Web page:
Border searchs of smart phones allowable only if there’s suspicion of a crime

Judge Limits Phone Searches at U.S. Borders

Federal agents must have reasonable suspicion of a crime before examining electronic devices at airports, other crossings

The U.S. Customs and Border Protection said in court papers that it conducted around 33,300 device searches in fiscal year 2018 while processing hundreds of millions of international travelers. Photo: alejandro hernandez/Reuters

By Jacob Gershman Updated Nov. 12, 2019 7:18 pm ET

A federal judge ruled Tuesday that border agents can’t search international travelers’ electronic devices without suspecting them of a crime, potentially putting a limit on a growing practice in U.S. ports of entry.

The decision came in a lawsuit brought by civil-liberties activists challenging the U.S. government’s power to search smartphones, laptops and other electronic devices at border crossings.

In a 48-page decision, U.S. District Judge Denise Casper said the Fourth Amendment’s protections against unreasonable searches and seizures require authorities to have at least a reasonable and individualized suspicion of criminal activity. The American Civil Liberties Union, which brought the case, cited examples of agents conducting suspicionless searches of phones containing attorney-client communications, intimate photos and other sensitive records.

However, Judge Casper rejected the ACLU’s argument that border and customs agents need probable cause to believe that a traveler’s device contains evidence of contraband before searching its contents. Probable cause is a higher standard, which is needed for search warrants.

The case is the latest to tackle the tensions between privacy and law enforcement in the digital age. The ruling follows others affirming more privacy protections around smartphones than objects like wallets, purses and address books.

Courts have long recognized that privacy protections are weaker at the border, lacking the usual requirements of a warrant or probable cause that protect homeowners, pedestrians and motorists.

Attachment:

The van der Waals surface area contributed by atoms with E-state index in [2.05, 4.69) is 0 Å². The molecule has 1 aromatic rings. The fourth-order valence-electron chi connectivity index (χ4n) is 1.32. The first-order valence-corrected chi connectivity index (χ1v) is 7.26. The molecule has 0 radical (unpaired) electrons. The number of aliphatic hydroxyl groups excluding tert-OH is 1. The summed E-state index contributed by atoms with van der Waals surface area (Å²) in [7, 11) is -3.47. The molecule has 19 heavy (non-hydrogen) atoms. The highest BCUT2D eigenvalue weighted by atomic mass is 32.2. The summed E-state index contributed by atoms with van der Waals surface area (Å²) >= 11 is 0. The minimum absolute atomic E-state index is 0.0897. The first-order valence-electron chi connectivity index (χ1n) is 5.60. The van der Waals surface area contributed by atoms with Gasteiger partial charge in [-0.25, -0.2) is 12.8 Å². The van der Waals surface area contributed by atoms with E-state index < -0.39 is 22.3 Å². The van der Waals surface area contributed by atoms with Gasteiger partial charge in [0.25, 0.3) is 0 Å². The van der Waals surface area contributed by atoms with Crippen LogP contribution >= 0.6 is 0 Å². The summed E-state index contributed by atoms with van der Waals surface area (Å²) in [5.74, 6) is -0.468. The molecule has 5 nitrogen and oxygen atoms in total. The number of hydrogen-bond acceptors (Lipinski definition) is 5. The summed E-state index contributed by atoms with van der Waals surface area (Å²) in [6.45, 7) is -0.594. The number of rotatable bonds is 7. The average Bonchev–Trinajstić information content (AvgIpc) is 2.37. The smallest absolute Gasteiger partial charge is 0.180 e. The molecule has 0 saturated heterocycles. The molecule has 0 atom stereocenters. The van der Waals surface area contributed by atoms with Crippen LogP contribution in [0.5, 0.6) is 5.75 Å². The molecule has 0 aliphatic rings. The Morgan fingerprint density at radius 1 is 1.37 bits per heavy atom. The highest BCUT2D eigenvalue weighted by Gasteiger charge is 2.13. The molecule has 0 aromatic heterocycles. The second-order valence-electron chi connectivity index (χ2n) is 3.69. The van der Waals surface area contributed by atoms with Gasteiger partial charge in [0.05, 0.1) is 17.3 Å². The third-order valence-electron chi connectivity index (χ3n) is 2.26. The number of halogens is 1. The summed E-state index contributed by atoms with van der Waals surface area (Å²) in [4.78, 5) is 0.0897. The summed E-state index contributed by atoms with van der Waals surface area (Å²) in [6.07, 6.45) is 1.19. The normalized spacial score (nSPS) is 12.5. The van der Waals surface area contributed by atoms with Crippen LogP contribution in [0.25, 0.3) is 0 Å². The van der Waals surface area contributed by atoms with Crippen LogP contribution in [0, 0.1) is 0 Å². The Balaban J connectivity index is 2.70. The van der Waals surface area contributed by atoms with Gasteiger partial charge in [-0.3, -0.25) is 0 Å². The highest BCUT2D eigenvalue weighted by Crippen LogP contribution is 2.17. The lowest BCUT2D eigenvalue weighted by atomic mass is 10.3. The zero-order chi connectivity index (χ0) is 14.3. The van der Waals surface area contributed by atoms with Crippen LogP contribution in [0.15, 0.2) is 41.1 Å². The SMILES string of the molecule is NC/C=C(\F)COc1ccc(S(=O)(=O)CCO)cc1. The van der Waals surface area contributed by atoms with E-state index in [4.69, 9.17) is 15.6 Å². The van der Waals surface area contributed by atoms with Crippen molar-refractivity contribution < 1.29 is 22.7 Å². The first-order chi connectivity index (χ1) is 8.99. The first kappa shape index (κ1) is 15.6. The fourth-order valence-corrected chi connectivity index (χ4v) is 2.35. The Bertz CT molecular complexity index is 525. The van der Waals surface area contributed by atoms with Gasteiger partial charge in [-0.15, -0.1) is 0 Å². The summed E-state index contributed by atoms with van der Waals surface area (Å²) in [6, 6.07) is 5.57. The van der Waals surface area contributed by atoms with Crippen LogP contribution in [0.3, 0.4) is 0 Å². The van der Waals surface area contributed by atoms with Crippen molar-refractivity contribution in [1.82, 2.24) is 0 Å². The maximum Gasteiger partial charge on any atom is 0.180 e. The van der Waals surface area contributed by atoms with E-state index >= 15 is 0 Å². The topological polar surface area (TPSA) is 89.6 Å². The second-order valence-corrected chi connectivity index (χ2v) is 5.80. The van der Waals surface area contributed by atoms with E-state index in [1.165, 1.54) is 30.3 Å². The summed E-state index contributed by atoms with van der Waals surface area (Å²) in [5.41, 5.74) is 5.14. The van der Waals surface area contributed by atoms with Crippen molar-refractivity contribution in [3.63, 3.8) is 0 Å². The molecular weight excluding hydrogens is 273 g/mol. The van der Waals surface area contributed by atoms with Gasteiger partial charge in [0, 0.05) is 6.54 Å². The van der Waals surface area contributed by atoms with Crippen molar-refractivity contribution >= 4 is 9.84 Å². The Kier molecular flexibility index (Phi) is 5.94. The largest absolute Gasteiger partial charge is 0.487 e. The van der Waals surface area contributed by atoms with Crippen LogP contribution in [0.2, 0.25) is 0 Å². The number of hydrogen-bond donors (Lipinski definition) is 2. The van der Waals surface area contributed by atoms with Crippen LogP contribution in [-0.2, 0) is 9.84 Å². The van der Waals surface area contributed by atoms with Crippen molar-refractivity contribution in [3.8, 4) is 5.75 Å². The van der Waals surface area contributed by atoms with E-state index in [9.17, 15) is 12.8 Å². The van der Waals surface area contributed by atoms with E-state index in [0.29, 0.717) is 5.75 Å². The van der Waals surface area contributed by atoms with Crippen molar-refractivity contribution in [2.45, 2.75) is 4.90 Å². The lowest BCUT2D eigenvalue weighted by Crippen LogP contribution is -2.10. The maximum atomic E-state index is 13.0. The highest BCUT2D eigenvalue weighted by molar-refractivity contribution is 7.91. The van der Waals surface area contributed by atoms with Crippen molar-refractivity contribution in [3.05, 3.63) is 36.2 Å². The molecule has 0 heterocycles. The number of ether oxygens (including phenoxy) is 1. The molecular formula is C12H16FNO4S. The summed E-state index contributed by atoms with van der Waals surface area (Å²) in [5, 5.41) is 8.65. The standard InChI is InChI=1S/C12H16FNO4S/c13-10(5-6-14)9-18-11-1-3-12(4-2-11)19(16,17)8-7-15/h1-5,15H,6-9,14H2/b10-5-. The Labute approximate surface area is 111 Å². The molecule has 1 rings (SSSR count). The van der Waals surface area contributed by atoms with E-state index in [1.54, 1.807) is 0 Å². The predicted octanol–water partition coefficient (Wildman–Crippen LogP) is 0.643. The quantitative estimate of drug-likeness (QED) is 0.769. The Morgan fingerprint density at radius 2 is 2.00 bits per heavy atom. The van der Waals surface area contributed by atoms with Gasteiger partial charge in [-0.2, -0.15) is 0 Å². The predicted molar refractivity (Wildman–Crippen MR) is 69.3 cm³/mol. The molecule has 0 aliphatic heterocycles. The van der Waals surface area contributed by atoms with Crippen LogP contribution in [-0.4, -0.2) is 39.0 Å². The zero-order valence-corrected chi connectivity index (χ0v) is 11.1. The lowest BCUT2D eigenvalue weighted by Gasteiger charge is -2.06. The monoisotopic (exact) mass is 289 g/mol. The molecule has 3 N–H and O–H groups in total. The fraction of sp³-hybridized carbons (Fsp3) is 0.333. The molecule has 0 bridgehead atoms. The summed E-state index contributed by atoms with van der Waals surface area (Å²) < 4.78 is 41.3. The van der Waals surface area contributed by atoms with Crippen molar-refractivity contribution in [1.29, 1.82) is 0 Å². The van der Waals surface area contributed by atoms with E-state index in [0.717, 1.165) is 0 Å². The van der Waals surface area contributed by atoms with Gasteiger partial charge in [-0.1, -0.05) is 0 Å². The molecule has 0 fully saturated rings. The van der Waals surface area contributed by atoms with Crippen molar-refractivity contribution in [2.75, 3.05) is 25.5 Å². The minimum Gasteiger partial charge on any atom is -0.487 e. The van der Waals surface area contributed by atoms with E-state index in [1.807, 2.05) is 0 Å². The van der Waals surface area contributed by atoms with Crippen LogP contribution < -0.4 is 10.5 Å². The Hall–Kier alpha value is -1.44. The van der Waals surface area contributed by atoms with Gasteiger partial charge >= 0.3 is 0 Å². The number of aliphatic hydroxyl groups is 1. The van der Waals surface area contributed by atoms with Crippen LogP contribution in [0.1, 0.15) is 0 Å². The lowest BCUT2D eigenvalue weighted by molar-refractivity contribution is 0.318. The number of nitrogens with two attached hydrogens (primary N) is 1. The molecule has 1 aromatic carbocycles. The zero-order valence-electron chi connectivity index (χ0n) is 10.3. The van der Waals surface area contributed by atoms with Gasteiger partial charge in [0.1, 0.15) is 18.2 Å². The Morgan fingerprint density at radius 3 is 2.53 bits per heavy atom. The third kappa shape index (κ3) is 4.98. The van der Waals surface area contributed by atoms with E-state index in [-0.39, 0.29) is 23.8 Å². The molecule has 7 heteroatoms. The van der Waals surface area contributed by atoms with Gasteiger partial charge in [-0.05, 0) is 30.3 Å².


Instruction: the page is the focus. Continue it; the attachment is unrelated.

Judge Casper said device searches should be treated differently from routine pat-downs and document inspections, which are considered acceptable incursions on privacy under constitutional case law.

“Even under the border search exception, it is the privacy interests implicated by unfettered access to such a trove of personal information that must be balanced against the promotion of paramount governmental interests at the border,” the judge said in her ruling.

In a statement, the ACLU said the ruling significantly advances Fourth Amendment protections for millions of international travelers coming to the United States.

In court papers, the government said searches of electronic devices at the border have “successfully uncovered threats to national security, illegal activities, contraband, and the inadmissibility of people and things.”

A Justice Department spokesperson wasn’t immediately available for comment.

Both the agency and U.S. Immigration and Customs Enforcement have privacy policies, including reasonable suspicion requirements. Judge Casper said the policies weren’t strong enough.

The U.S. Customs and Border Protection said in court papers that it conducted around 33,300 device searches in fiscal year 2018 while processing hundreds of millions of international travelers. The number of CBP device searches has grown substantially, up from 5,100 in fiscal year 2012.

Write to Jacob Gershman at

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